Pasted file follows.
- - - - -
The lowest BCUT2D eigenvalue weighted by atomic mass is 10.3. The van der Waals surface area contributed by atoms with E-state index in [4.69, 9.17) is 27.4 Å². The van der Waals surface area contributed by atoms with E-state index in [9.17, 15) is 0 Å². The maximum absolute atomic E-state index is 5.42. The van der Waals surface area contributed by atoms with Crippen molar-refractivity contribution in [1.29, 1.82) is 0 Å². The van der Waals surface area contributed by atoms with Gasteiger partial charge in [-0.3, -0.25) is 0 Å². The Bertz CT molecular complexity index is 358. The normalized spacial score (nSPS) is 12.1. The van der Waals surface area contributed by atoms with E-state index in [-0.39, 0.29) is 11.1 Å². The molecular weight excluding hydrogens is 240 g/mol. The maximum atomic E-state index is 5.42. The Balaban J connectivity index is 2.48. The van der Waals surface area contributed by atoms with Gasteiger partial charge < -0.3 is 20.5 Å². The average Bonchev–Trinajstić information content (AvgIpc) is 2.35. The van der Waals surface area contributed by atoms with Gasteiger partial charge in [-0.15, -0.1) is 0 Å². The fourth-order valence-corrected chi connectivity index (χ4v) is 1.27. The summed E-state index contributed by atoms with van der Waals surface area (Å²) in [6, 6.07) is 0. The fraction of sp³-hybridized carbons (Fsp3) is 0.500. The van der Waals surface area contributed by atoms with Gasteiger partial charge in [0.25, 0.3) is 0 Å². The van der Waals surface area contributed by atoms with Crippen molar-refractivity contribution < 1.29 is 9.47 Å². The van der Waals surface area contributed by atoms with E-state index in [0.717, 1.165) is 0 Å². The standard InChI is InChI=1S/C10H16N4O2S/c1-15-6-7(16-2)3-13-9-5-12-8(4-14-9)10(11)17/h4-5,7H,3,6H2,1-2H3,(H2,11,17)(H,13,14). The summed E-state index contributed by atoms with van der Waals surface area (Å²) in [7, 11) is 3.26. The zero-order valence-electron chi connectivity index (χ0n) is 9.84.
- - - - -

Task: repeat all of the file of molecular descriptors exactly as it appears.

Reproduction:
The lowest BCUT2D eigenvalue weighted by atomic mass is 10.3. The van der Waals surface area contributed by atoms with E-state index in [4.69, 9.17) is 27.4 Å². The van der Waals surface area contributed by atoms with E-state index in [9.17, 15) is 0 Å². The maximum absolute atomic E-state index is 5.42. The van der Waals surface area contributed by atoms with Crippen molar-refractivity contribution in [1.29, 1.82) is 0 Å². The van der Waals surface area contributed by atoms with Gasteiger partial charge in [-0.3, -0.25) is 0 Å². The Bertz CT molecular complexity index is 358. The normalized spacial score (nSPS) is 12.1. The van der Waals surface area contributed by atoms with E-state index in [-0.39, 0.29) is 11.1 Å². The molecular weight excluding hydrogens is 240 g/mol. The maximum atomic E-state index is 5.42. The Balaban J connectivity index is 2.48. The van der Waals surface area contributed by atoms with Gasteiger partial charge < -0.3 is 20.5 Å². The average Bonchev–Trinajstić information content (AvgIpc) is 2.35. The van der Waals surface area contributed by atoms with Gasteiger partial charge in [-0.15, -0.1) is 0 Å². The fourth-order valence-corrected chi connectivity index (χ4v) is 1.27. The summed E-state index contributed by atoms with van der Waals surface area (Å²) in [6, 6.07) is 0. The fraction of sp³-hybridized carbons (Fsp3) is 0.500. The van der Waals surface area contributed by atoms with Gasteiger partial charge in [0.25, 0.3) is 0 Å². The van der Waals surface area contributed by atoms with Crippen molar-refractivity contribution < 1.29 is 9.47 Å². The van der Waals surface area contributed by atoms with E-state index in [0.717, 1.165) is 0 Å². The standard InChI is InChI=1S/C10H16N4O2S/c1-15-6-7(16-2)3-13-9-5-12-8(4-14-9)10(11)17/h4-5,7H,3,6H2,1-2H3,(H2,11,17)(H,13,14). The summed E-state index contributed by atoms with van der Waals surface area (Å²) in [7, 11) is 3.26. The zero-order valence-electron chi connectivity index (χ0n) is 9.84.